The Wishing Map 39

Wishing pix-Title-(framed)

Note: To read The Wishing Map from the beginning, click here.

The Wishing Map

Chapter Ten: Lost… (Continued)

Previously: With the help of the immense bird Aviar, Zack resumed the search for his sister.  Meanwhile, Liulah the cloud shepherd was rediscovering her humanness.

⇔ ⇔ ⇔

Aviar swept down over the foothills and then, gliding on thermals, swung out over the steppelands of southern Gerd. They flew so close that Zack could make out patterns in the tall grass. He watched stately elk lope across the hilltops, the grass parting around them like waves in the sea; he saw goat-like creatures bounding on heavy kangaroo legs toward protective stands of trees, and was a bit rattled when one looked up and cursed in an actual spoken language.

Neither Zack nor Aviar had had any idea where to look. They knew Gina would not likely be in the Northern Mountains, so they headed south. Once they reached the grassy plains, Aviar approached his feathered brethren. It was no use speaking to the smaller birds—they would faint dead away at the sight of a giant Sheya—but when he saw a hawk or a raven, he would call out in reassuringly throaty “ch-wooks” and “ch-roos.”

Once the creature was assured he meant no harm, he would execute a falling gesture with his wing, and make sounds that represented “human” and “girl.” Each answered with a discouraging “no.” They flew for hours, but always received the same reply: “Girl-falling-from-sky? No.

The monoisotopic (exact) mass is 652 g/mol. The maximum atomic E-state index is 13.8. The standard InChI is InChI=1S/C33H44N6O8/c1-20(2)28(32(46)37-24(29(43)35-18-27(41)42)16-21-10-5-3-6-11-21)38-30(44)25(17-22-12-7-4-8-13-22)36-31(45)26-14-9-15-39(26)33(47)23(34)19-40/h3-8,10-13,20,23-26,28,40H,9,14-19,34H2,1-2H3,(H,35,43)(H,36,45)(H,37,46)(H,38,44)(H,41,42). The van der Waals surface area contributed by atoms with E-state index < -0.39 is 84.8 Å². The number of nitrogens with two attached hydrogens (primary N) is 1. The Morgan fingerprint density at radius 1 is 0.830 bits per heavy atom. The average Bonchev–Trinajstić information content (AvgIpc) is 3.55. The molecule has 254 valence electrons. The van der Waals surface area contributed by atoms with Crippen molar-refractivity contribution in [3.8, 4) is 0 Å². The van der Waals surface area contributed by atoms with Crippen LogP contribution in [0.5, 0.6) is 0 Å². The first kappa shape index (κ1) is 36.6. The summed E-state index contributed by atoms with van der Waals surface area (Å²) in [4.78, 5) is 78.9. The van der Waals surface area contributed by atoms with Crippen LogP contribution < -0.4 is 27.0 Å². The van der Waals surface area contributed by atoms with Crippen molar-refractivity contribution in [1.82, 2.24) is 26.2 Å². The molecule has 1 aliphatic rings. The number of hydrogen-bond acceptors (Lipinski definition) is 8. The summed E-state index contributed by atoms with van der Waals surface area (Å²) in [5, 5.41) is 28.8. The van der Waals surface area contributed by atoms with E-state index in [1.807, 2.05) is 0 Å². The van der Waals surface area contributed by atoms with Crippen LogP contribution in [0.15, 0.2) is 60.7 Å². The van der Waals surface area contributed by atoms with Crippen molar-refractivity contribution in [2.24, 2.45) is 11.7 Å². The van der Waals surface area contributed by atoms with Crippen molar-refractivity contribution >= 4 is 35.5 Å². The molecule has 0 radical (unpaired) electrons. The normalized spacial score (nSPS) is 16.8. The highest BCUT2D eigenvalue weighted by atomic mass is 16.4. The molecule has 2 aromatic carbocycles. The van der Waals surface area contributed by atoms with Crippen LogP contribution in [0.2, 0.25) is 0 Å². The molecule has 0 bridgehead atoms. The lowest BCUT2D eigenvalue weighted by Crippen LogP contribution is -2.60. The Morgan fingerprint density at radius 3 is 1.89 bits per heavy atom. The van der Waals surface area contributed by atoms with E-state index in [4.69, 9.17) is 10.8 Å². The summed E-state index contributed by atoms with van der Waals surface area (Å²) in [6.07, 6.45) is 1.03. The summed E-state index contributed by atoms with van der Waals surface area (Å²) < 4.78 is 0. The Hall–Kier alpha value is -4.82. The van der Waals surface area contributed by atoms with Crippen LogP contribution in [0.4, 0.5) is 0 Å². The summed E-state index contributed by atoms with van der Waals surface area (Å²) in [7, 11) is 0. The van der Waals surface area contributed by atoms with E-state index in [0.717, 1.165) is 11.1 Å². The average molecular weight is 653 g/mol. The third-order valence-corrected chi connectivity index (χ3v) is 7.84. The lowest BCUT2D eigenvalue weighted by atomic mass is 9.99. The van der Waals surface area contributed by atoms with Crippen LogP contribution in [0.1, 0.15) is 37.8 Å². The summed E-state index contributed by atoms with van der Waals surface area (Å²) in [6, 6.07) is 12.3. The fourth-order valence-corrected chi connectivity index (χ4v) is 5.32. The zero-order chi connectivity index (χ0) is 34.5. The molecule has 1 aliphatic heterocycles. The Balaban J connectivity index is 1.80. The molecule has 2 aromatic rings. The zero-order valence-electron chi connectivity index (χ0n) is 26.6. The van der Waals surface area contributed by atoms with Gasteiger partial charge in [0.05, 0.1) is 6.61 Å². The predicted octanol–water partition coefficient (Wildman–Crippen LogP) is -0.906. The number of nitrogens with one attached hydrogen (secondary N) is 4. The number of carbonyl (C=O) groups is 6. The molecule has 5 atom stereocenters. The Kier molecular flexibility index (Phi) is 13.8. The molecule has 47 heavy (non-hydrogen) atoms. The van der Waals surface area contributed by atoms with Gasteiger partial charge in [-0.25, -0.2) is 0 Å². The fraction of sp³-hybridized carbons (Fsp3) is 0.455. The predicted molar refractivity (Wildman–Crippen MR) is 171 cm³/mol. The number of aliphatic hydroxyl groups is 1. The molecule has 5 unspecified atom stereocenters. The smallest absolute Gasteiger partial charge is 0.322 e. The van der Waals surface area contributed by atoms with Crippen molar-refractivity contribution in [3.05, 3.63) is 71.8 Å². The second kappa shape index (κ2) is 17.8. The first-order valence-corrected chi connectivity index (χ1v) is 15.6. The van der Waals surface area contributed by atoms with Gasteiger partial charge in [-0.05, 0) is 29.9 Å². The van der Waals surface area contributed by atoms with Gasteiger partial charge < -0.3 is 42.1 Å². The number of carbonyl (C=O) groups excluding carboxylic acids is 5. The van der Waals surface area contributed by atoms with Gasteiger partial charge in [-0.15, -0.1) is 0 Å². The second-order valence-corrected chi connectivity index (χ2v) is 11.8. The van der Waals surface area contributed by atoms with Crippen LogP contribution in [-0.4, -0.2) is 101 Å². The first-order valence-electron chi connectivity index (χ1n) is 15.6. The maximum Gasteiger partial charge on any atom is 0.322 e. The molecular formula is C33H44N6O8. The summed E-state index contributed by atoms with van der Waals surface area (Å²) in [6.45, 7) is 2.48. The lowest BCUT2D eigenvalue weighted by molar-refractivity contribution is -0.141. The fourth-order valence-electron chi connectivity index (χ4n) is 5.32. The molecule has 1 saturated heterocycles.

——————————————————————

Liulah had encountered more revelations than most sylphs experience in a lifetime: she’d captured a human boy and thought, at least for a time, that he might be hers forever; she’d learned that she herself was once human, with a brother who, according to Mother and Father Cloud, had abandoned her; and in the process, she’d discovered that Mother and Father Cloud were not her real parents. Come to think of it, she’d never actually heard of a sylph giving birth. Did all sylphs (cloud shepherds) start out as humans?

She’d always wondered why the younger sylphs seemed so human while the older ones, like Mother and Father Cloud, seemed so, well, not-human. The oldest sylph, the one known as Great-Grandfather Cloud (only younger sylphs have names), had no body at all, just a wandering set of eye holes. Other than that, he was indistinguishable from his cloud, and seemed to like it that way—if a sylph could be said to “like” anything, for the goal of all sylphs is to rise above temporal feelings, just as they rise above the earth.

All sylphs but Liulah, that is. Letting go of Zack had been the hardest thing she’d ever done. On the one hand, it seemed appropriately sylph-like to release something she cared about—care was attachment, and attachment was bad. On the other hand, she’d done it for the wrong reason: it had been for Zack’s sake, not her own, and far from feeling detached or peaceful, she’d felt horribly empty inside. But maybe, she thought, I can be cured.

There was a daily non-gathering for young sylphs. Liulah had gone to it regularly at one point, but the Facilitator had suggested she stay away until she developed an appropriate sense of detachment. Now, ironically, Liulah thought she might be able to gain a sense of detachment by attending the non-event.